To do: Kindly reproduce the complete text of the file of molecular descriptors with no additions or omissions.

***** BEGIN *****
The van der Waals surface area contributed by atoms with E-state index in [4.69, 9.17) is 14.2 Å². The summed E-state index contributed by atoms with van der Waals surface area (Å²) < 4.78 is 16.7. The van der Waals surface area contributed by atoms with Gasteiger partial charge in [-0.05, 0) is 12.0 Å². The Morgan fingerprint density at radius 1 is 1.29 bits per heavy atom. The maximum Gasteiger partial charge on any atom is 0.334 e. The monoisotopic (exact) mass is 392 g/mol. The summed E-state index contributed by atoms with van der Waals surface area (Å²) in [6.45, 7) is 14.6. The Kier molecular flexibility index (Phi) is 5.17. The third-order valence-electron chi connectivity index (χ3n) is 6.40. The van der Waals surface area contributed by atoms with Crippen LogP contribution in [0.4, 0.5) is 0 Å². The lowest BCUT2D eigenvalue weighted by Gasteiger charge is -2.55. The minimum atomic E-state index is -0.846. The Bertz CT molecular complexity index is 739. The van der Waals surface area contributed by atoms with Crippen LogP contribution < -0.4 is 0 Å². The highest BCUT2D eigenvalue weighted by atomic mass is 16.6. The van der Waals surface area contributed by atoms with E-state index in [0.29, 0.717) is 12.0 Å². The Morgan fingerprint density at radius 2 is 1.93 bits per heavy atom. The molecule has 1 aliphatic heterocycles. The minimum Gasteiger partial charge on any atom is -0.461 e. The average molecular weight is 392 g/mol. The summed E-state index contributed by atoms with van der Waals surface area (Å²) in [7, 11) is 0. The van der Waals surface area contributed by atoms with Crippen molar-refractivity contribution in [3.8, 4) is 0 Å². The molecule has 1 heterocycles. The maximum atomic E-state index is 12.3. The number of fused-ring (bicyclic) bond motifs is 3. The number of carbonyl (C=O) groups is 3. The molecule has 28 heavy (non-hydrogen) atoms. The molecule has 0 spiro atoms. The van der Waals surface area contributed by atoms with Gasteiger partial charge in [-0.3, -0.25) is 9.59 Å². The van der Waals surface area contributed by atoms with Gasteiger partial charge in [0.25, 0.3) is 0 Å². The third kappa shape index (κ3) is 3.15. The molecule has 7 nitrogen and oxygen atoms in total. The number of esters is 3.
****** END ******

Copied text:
The van der Waals surface area contributed by atoms with E-state index in [4.69, 9.17) is 14.2 Å². The summed E-state index contributed by atoms with van der Waals surface area (Å²) < 4.78 is 16.7. The van der Waals surface area contributed by atoms with Gasteiger partial charge in [-0.05, 0) is 12.0 Å². The Morgan fingerprint density at radius 1 is 1.29 bits per heavy atom. The maximum Gasteiger partial charge on any atom is 0.334 e. The monoisotopic (exact) mass is 392 g/mol. The summed E-state index contributed by atoms with van der Waals surface area (Å²) in [6.45, 7) is 14.6. The Kier molecular flexibility index (Phi) is 5.17. The third-order valence-electron chi connectivity index (χ3n) is 6.40. The van der Waals surface area contributed by atoms with Crippen LogP contribution in [0.4, 0.5) is 0 Å². The lowest BCUT2D eigenvalue weighted by Gasteiger charge is -2.55. The minimum atomic E-state index is -0.846. The Bertz CT molecular complexity index is 739. The van der Waals surface area contributed by atoms with Crippen LogP contribution < -0.4 is 0 Å². The highest BCUT2D eigenvalue weighted by atomic mass is 16.6. The van der Waals surface area contributed by atoms with E-state index in [0.29, 0.717) is 12.0 Å². The Morgan fingerprint density at radius 2 is 1.93 bits per heavy atom. The molecule has 1 aliphatic heterocycles. The minimum Gasteiger partial charge on any atom is -0.461 e. The average molecular weight is 392 g/mol. The summed E-state index contributed by atoms with van der Waals surface area (Å²) in [7, 11) is 0. The van der Waals surface area contributed by atoms with Crippen molar-refractivity contribution in [3.8, 4) is 0 Å². The molecule has 1 heterocycles. The maximum atomic E-state index is 12.3. The number of fused-ring (bicyclic) bond motifs is 3. The number of carbonyl (C=O) groups is 3. The molecule has 28 heavy (non-hydrogen) atoms. The molecule has 0 spiro atoms. The van der Waals surface area contributed by atoms with Gasteiger partial charge in [-0.3, -0.25) is 9.59 Å². The van der Waals surface area contributed by atoms with Gasteiger partial charge in [0.25, 0.3) is 0 Å². The third kappa shape index (κ3) is 3.15. The molecule has 7 nitrogen and oxygen atoms in total. The number of esters is 3.